Gold Detecting and Prospecting Forum
Would you like to react to this message? Create an account in a few clicks or log in to continue.

GP 3000 & Extreme - Fitting a Ground Balance Button

Go down

GP 3000 & Extreme - Fitting a Ground Balance Button Empty GP 3000 & Extreme - Fitting a Ground Balance Button

Post  russcoit on Sat Jan 10, 2009 1:01 pm

Gday all Iam interested in having my 3000 fitted with a ground balance button on the handle I have seen 1 done this way but I cant find any info anywhere (makes it quicker to balance in fixed) also can any one point me towards a manual for the 3000 .I am very happy with this machine and are wanting to hear how a 16" dd nugget finder Xp runs on 3000.Thanks Dave
russcoit
russcoit
Contributor
Contributor

Number of posts : 60
Age : 48
Registration date : 2008-10-22

Back to top Go down

GP 3000 & Extreme - Fitting a Ground Balance Button Empty 3000 mod to 3500 ground balance button

Post  rowdy on Sat Jan 10, 2009 1:29 pm

The mod is called the "Gold button". It should come up if you google it but I think there is a thread on the Arizona site as well. I did the mod to my extreme, cost me less than $10 dollars with bits from jaycar and only took a bit over an hour to do. Would recommend the mod as it does save a lot of fiddling around when out detecting.
Rowdy
rowdy
rowdy
Good Contributor
Good Contributor

Number of posts : 127
Age : 80
Registration date : 2008-10-21

Back to top Go down

GP 3000 & Extreme - Fitting a Ground Balance Button Empty Re: GP 3000 & Extreme - Fitting a Ground Balance Button

Post  Beer Beeper on Sat Jan 10, 2009 3:55 pm

http://www.arizonaoutback.com/goldbutton.html
(This is the only thing I could find.)

I do not know where you can download the manual for the GP3000? Maybe off of Minelabs web site?

I also have a GP3000 and a just bought a NuggetFinder 20" SL DD XP Fiberglass last year and only used it once for part of a day so far and it was a very smooth and sensitive coil as I found lead 2 bullets with it. The 16" DD XP should really be very good too. NuggetFinder quit making XP coils and I heard that they are now making a new(non-XP, because the 4000 and 4500 have a built in phase switch) 18" SL DD and should be out now or very soon. The older DD coils were Fiberglass and the new ones are Plastic but I think they both have the exact same performance, wound with Litz Wire, so if you find a second-hand(used) Fiberglass 16" DD XP, it should be fine. I do love the quiet DD's, such a pleasure to work with. They are sensitive and deep too and under-rated in all this Mono craze going on now.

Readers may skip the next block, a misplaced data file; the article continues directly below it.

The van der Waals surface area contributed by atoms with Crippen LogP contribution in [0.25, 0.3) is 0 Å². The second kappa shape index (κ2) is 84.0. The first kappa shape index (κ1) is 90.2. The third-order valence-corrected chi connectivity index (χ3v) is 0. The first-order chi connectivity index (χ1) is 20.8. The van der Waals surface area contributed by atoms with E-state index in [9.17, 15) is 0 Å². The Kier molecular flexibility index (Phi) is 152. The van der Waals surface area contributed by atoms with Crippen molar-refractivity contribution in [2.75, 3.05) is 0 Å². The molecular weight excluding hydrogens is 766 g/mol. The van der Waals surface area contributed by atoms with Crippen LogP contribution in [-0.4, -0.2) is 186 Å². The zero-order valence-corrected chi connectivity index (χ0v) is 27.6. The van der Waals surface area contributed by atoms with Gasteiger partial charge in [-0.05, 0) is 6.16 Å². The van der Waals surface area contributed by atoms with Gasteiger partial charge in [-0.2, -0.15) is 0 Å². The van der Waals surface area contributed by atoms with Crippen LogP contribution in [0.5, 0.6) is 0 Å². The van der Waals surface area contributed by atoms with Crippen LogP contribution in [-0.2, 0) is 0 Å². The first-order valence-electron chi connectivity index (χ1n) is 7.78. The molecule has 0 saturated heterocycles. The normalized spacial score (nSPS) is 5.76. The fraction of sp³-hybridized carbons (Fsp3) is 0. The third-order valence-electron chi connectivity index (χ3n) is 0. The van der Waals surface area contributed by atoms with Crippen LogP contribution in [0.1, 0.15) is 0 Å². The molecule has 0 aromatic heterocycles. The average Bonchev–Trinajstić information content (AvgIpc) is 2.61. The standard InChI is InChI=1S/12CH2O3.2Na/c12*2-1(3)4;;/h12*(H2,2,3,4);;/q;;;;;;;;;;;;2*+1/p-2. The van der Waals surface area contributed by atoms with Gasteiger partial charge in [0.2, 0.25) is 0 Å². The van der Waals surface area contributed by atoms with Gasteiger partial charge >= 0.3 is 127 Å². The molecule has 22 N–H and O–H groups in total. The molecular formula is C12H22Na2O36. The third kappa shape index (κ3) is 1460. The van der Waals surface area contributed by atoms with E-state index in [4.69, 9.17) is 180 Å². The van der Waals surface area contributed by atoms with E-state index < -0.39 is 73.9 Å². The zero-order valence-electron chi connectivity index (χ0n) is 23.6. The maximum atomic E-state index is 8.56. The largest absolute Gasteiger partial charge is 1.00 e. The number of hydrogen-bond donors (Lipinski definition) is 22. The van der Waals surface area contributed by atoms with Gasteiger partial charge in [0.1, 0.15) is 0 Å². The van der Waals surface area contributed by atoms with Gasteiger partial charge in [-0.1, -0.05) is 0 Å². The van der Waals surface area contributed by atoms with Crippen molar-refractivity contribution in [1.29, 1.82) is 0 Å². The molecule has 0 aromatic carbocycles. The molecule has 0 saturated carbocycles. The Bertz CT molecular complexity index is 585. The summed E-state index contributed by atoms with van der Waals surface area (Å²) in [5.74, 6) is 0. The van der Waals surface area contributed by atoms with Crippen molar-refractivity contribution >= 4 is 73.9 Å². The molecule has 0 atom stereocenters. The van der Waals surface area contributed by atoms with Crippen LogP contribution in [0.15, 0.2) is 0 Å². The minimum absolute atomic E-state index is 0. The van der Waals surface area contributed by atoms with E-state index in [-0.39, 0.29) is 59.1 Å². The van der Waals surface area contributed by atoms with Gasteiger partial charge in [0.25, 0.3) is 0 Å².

(A NuggetFinder SL DD at work)>>3 OZ nugget Dig
http://au.youtube.com/watch?v=nDSInWgPsJ8&feature=related
About the video:
"Sold for $4400au" and "gpx 4000 ML. 16"NF XP DD coil was the finder. GP extreme was the detector for pinpointing the dig. Cheers"
I cannot figure out why they pinpointed with a GP Extreme and not the gpx 4000?

I would like to know why DD's are much hotter down the center and weak on the edges when coil wire runs in the edges?? (Is the wire wound very sparsely on the edges and more heavy down the center in a double row is why, I do not know??)

Jon Porter says a person can use the combination of the XP(Normal/XP) switched on with Mono switched on(DD/Mono switch) to combat interference. Jon just wrote a very great post on explaining Mono coils on this Forum here below under CT GoldStalker vs NuggetFinder SL, make sure you read it if you can. It is one of the best posts explaining about Mono coils that I have ever read.

Between the big round coils, the Commander 18" DD, the CoilTek 18" Pro DD, and the NuggetFinder 16" and 20" SL DD's(now 18" SL DD). I am not 100% sure but I think the NuggetFinder SL DD's are the lightest in weight of the 3 brands? Can anyone confirm this please??